As the business grows users will continue to come from many different sources. With a well planned SEO campaign your organic traffic will continue to grow as rankings to the site change. A growing email list will help increase the number of users who are coming from the email channels. In an ideal situation traffic from all sources will steadily increase.
It’s all great to have tons of new users coming to the site, but if they aren’t converting then what’s the point? A conversion can be a number of different things, all depending on what the site is offering. For some this may be purchasing an item, filling out a form, or subscribing to a newsletter.
On average, depending on your industry, a typical conversion rate is around 2%. As you monitor your conversion rate you can get a good understanding of what pages are converting best. There’s many ways to alter your conversion rate and A/B testing on a landing page is the most successful way. By making minor changes on these pages, such as moving the call to action or even changing the color of some features can influence how users engage on the page.
Testing isn’t just for landing pages. Throughout the checkout process there’s many ways to increase users getting to the ‘thank you’ page. Offering free shipping can entice a customer to choose your product over another. By limiting the amount of pages or steps throughout the checkout process can also help get users through the checkout faster.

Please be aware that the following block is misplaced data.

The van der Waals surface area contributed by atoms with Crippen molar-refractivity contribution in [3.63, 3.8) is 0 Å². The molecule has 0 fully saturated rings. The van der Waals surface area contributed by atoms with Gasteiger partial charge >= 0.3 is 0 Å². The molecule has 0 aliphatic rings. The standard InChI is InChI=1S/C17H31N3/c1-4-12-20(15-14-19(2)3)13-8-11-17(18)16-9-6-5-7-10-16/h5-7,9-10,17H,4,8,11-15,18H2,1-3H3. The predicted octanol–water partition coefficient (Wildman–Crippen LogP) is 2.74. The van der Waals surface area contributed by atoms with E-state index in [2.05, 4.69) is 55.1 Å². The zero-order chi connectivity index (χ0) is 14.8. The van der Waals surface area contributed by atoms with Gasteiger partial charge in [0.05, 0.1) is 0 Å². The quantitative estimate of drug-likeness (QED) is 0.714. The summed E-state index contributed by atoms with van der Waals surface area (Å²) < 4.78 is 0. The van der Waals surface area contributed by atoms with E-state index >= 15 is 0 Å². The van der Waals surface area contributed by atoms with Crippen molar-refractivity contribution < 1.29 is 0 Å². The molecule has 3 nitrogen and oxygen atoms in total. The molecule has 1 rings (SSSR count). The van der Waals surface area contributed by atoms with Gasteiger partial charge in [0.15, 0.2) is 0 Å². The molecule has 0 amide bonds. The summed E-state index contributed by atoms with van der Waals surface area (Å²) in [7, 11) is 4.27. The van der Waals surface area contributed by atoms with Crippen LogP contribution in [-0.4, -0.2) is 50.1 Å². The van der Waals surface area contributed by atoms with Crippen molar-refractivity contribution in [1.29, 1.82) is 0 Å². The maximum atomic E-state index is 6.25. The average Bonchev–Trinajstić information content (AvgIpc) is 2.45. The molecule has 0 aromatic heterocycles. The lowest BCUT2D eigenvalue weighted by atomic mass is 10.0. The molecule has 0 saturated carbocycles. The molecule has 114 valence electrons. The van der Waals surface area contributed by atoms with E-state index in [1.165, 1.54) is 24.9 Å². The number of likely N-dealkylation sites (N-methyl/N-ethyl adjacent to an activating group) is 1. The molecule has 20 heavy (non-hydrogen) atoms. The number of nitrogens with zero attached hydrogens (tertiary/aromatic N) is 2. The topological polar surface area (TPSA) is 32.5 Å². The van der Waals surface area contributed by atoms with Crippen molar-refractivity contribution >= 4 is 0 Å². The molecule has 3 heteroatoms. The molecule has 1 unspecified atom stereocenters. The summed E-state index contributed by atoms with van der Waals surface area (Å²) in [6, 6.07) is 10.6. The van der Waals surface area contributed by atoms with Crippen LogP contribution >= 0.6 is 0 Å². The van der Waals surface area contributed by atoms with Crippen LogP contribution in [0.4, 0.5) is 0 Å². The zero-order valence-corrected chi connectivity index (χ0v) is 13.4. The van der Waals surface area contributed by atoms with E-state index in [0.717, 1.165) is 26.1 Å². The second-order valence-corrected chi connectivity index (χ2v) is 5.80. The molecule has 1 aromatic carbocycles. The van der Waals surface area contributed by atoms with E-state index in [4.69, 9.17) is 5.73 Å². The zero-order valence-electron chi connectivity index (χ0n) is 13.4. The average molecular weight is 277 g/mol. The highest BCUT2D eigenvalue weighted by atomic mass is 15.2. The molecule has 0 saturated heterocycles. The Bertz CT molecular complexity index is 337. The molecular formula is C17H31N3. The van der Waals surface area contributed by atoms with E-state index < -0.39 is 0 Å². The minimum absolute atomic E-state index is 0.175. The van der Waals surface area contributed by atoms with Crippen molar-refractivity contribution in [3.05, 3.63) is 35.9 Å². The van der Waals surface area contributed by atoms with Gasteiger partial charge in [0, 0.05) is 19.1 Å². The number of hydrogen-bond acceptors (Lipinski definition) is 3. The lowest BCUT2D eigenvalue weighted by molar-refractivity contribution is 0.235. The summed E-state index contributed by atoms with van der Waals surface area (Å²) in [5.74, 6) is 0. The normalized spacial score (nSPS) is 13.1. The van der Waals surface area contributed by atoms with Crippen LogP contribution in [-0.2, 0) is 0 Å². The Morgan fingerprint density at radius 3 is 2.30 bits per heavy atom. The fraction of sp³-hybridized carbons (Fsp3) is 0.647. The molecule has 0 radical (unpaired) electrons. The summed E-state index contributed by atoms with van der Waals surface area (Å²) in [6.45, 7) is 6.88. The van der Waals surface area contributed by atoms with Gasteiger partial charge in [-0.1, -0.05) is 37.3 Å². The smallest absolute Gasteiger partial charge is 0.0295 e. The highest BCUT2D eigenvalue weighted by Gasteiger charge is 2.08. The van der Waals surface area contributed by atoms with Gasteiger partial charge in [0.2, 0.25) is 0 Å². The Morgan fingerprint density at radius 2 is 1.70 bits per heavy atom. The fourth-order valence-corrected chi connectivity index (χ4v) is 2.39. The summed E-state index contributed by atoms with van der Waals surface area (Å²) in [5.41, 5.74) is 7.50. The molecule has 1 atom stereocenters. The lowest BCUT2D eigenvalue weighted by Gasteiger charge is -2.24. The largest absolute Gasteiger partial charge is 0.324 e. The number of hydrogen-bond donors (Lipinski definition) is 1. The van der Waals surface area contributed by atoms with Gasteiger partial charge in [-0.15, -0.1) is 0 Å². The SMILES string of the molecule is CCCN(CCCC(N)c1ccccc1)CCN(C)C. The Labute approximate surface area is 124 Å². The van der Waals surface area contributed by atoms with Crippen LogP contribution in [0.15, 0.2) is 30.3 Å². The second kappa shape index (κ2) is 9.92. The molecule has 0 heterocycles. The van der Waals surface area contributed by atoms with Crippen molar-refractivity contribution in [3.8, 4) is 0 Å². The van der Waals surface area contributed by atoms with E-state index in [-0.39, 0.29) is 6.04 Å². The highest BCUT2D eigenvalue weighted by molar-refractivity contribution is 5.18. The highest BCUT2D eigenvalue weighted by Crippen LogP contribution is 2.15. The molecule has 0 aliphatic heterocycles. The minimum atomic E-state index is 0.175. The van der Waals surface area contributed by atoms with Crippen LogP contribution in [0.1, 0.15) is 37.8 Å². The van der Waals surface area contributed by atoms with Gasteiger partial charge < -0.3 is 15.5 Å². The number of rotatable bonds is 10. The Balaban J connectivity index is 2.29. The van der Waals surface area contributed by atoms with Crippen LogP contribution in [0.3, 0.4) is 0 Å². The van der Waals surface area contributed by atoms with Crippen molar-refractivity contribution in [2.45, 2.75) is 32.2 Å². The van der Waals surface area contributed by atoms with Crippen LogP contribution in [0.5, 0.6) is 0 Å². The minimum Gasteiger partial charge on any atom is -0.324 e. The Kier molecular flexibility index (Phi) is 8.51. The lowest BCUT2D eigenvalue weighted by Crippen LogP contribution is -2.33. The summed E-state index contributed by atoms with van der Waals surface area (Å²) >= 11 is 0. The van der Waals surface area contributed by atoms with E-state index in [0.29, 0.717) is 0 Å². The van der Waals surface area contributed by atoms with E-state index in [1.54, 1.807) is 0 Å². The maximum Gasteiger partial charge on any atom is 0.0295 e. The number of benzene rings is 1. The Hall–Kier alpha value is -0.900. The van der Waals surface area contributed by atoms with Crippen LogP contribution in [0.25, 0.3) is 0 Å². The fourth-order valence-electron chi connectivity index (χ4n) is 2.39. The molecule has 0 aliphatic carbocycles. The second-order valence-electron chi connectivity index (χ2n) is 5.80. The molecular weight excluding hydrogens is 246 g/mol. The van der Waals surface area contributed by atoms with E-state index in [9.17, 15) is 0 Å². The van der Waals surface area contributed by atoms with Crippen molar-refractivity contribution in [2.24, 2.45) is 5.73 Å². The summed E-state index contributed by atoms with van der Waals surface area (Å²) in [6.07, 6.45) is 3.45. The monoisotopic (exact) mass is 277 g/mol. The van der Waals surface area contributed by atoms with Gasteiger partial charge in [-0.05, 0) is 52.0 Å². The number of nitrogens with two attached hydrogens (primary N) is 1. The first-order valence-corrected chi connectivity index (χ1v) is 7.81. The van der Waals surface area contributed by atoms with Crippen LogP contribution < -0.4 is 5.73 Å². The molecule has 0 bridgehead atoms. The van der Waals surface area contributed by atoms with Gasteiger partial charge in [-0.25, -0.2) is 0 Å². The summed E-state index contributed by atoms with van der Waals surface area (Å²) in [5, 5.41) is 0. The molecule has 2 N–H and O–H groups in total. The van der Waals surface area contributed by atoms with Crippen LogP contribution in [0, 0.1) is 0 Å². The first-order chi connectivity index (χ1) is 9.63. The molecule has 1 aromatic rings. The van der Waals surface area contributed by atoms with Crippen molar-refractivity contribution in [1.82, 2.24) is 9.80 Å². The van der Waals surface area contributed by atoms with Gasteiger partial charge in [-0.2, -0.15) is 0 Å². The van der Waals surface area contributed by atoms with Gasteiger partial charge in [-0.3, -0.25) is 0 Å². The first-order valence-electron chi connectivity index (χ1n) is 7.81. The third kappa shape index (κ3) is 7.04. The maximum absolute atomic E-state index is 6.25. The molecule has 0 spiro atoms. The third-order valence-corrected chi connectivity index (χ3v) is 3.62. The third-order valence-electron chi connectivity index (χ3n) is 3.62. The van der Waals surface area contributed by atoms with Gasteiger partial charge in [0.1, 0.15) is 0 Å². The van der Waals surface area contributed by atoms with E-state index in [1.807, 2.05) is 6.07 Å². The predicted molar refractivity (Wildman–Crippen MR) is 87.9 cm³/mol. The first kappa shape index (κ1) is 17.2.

More information on how to increase conversion rate.
Referring domains are defined by the number of domains that are pointing back to your site. A truly well established SEO campaign will have this number increasing consistently over time. Why are referring domains important? Referring domains are essentially votes for your site. The more, high quality, votes you have to your site the better search engines will rank your site. There are a number of tools available around the web that can help track referring domains. One of the best sources is Google itself. Google Search Console, previously known as Webmaster Tools, has the option to review all links to the site. Monitor the number of domains pointing to the site and make sure the number is always growing.
Every business owner understands that increasing revenue is one of the most important parts of a business. With proper analytics setup and conversions being tracked, analytics can easily help show what channels are bringing the most revenue. As you track the progress of your digital marketing campaigns you will quickly find out which channels are performing best. With users to the site increasing, conversion rates increasing, revenue will follow suit.
Reviews of your business have an indirect influence on the business. There’s been hundreds of surveys on how online reviews affect how users interact with a business. For instance, 54% of users who read a positive online review will visit the website. As a business grows and provides both excellent products/services and customer service reviews to the site will continue to come in. Monitor these reviews, even if you receive a poor review there’s ways to work with the customer to get the issue resolved.